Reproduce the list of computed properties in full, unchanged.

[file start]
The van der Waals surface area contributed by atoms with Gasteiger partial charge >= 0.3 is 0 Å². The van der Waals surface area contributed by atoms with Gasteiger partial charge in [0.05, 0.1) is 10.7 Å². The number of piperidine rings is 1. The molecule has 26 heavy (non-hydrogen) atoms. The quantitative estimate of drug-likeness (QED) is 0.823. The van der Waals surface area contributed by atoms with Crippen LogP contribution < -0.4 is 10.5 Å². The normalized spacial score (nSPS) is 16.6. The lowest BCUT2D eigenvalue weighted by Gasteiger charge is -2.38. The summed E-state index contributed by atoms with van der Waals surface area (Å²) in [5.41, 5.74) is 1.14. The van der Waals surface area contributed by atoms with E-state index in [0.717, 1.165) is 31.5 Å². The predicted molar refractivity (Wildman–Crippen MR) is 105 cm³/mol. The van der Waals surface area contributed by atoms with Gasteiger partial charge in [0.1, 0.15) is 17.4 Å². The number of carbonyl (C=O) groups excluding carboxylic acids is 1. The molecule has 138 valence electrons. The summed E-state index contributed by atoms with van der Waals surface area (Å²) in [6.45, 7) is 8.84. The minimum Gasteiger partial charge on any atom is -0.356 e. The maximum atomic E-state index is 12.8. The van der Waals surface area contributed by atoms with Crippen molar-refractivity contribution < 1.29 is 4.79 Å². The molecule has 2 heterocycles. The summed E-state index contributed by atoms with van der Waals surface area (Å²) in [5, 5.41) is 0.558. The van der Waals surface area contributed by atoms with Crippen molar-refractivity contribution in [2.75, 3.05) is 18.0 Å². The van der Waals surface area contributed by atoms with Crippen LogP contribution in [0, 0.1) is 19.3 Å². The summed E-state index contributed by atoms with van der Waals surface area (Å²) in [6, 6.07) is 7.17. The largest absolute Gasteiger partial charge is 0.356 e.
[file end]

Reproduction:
The van der Waals surface area contributed by atoms with Gasteiger partial charge >= 0.3 is 0 Å². The van der Waals surface area contributed by atoms with Gasteiger partial charge in [0.05, 0.1) is 10.7 Å². The number of piperidine rings is 1. The molecule has 26 heavy (non-hydrogen) atoms. The quantitative estimate of drug-likeness (QED) is 0.823. The van der Waals surface area contributed by atoms with Crippen LogP contribution < -0.4 is 10.5 Å². The normalized spacial score (nSPS) is 16.6. The lowest BCUT2D eigenvalue weighted by Gasteiger charge is -2.38. The summed E-state index contributed by atoms with van der Waals surface area (Å²) in [5.41, 5.74) is 1.14. The van der Waals surface area contributed by atoms with E-state index in [0.717, 1.165) is 31.5 Å². The predicted molar refractivity (Wildman–Crippen MR) is 105 cm³/mol. The van der Waals surface area contributed by atoms with Gasteiger partial charge in [0.1, 0.15) is 17.4 Å². The number of carbonyl (C=O) groups excluding carboxylic acids is 1. The molecule has 138 valence electrons. The summed E-state index contributed by atoms with van der Waals surface area (Å²) in [6.45, 7) is 8.84. The minimum Gasteiger partial charge on any atom is -0.356 e. The maximum atomic E-state index is 12.8. The van der Waals surface area contributed by atoms with Crippen molar-refractivity contribution < 1.29 is 4.79 Å². The molecule has 2 heterocycles. The summed E-state index contributed by atoms with van der Waals surface area (Å²) in [5, 5.41) is 0.558. The van der Waals surface area contributed by atoms with Crippen molar-refractivity contribution in [2.75, 3.05) is 18.0 Å². The van der Waals surface area contributed by atoms with Crippen LogP contribution in [0, 0.1) is 19.3 Å². The summed E-state index contributed by atoms with van der Waals surface area (Å²) in [6, 6.07) is 7.17. The largest absolute Gasteiger partial charge is 0.356 e.